Wednesday, March 2, 2016

A Sunday afternoon in January

We were all recovering from viruses, had been stuck in the house all day. Ed was in the office, sorting through the rubble of the Seahawks playoff loss.

Tired of being inside, I lifted our house arrest. I fumbled through a drawer to find a Starbucks gift card left over from the holidays. We climbed into our rain gear.

The outside air felt heavy. We trudged out the door through the layer of gray and gloom. It was three o'clock in the afternoon, which meant dusk on a rainy, winter PNW day. We headed down to the lake and then walked the familiar and calming half mile along the shore to the Starbucks. Noé avoided dogs as usual. When two giant huskies came toward him on the trail he backed himself up to the edge of the lake to avoid them, almost falling in.

Entering the Starbucks, we let ourselves absorb the warmth and coffee goodness. I quickly found a corner table. Asher instinctively let Noé sit down ahead of him so he was trapped between the table and his chair, and thus unable to wander the restaurant or sample food and drinks off other people's tables. I got up to order our hot chocolates and baked goods, keeping half an eye on our table. I noticed the guy seated across from the boys, giving Noé a one up and then looking at me. I gave him my involuntary, don't-mess-with-us side glance. I couldn't decide if it was warranted….if he was just figuring out Noé and his constant rocking and his hand full of ribbon, or if he was annoyed we had sat next to him and messed up his laptop-on-the-table-and-iPod-in-the-ears zen.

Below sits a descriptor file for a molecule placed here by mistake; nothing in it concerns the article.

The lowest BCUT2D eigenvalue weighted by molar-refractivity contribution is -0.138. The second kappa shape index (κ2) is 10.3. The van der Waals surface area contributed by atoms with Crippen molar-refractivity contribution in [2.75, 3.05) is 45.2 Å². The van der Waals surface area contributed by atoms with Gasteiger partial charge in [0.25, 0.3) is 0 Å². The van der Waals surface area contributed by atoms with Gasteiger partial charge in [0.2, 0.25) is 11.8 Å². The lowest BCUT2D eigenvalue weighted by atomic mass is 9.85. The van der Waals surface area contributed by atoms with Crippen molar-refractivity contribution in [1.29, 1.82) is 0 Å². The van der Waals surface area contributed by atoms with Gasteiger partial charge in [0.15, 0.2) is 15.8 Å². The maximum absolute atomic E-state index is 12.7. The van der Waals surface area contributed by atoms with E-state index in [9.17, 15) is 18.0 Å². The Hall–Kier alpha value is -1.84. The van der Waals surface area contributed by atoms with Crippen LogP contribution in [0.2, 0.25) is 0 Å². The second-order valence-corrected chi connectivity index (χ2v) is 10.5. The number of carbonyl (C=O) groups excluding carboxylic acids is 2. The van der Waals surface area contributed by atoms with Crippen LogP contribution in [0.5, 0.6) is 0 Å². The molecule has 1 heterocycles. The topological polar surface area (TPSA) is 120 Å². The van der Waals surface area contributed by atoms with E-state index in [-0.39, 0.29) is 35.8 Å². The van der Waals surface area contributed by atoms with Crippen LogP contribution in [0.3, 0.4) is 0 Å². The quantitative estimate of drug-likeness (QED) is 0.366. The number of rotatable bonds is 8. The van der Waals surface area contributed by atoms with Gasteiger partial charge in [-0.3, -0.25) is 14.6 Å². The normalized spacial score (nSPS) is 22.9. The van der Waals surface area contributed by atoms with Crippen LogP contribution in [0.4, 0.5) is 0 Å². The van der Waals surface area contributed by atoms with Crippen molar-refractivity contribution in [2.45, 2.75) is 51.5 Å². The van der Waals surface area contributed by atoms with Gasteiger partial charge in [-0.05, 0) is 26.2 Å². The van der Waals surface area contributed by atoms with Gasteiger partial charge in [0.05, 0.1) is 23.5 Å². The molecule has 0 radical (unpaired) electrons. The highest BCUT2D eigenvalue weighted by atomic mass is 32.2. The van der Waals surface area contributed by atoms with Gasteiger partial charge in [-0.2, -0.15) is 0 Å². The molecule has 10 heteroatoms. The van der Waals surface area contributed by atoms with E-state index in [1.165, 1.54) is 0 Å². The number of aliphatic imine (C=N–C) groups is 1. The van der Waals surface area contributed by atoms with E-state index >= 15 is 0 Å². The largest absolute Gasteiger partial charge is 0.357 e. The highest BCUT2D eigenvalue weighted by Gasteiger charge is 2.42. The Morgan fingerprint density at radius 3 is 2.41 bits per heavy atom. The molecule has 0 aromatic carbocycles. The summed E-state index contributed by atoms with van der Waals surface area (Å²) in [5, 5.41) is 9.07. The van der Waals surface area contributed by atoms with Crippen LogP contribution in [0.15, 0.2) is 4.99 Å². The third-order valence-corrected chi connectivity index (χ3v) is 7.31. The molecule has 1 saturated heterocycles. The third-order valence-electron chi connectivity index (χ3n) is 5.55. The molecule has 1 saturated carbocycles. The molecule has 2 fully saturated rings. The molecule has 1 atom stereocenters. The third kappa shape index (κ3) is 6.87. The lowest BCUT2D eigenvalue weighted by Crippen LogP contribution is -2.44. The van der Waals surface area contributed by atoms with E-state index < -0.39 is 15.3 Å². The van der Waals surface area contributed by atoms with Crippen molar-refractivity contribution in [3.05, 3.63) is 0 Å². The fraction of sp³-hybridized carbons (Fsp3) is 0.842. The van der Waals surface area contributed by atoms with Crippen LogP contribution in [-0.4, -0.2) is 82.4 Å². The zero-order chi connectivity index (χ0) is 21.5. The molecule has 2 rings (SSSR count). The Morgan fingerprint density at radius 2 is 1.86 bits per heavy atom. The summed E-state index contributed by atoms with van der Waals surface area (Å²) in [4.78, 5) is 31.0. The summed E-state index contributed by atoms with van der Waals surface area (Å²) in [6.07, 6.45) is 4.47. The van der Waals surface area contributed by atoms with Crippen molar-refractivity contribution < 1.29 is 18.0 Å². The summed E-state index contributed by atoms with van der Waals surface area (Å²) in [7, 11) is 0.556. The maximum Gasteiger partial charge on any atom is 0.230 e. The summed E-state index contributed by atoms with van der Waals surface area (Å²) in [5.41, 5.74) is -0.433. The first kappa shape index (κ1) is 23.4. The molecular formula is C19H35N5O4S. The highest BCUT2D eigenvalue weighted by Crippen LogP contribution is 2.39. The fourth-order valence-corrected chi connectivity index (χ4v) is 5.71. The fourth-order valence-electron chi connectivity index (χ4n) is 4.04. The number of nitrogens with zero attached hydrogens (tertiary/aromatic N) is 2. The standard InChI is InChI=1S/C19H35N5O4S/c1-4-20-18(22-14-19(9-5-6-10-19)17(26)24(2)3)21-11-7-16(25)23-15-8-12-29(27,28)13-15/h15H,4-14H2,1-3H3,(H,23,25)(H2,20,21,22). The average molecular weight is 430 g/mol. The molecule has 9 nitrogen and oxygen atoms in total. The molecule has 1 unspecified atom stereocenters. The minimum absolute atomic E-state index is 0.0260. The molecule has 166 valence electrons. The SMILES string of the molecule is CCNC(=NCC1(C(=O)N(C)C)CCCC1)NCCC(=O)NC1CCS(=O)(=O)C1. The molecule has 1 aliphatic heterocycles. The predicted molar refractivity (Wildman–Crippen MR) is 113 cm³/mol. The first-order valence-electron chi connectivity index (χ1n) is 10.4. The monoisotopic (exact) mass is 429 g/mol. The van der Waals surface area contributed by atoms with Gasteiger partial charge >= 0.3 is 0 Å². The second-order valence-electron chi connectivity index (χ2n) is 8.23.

I set the food and drinks down on the table and immediately noticed Noe's hands, which had turned black somewhere between home and Starbucks. I smuggled him into the women's restroom to clean up and we sat back down.  Two sips of hot chocolate later, half of Noé's hot chocolate was on his vest. Feeling thankful we went with the waterproof outerwear, I ran over to grab napkins. All wiped up, we settled back down into our snack, and I then noticed the photo above us.

It was an oversized black and white photo of the swimming area at Green Lake, located right across the street from where we sat. The photo was dated 1936. The focal point of the photo was a wooden diving platform. Teenagers swarmed it like honeybees, a few frozen mid-dive off the highest platform. The boys wore European-style swim bottoms and the girls were in modest one-pieces and frilly swim caps. All looked really thin, perhaps the Depression showing on their bones.

I pointed out the photo to Asher and told him that when it was taken, his great-grandpa (aka grandpa-by-the-train) was also a teenager, living in Portland, skiing Mt Hood and taking day trips to Seaside. The photo felt full of youth and energy. I tried to picture my own grandparents in that photo. Eighty years later, my grandparents are well into their nineties, feeling their age, and writing the final paragraphs of their well-lived lives. Most likely, many of the teenagers in that photo have already passed away.

We finished our treats and headed back toward the lake for our walk home. I pictured the teenagers in that photo swimming on the lake, just as we do each summer. We've only lived in this neighborhood for three years, but the boys have grown considerably under the watchful eye of the lake and the protective canopy of the trees surrounding it. I feel so blessed to have this beautiful place as the static and dependable background of their formidable years.

(Click here for the 1936 Green Lake photo we saw at our neighborhood Starbucks)

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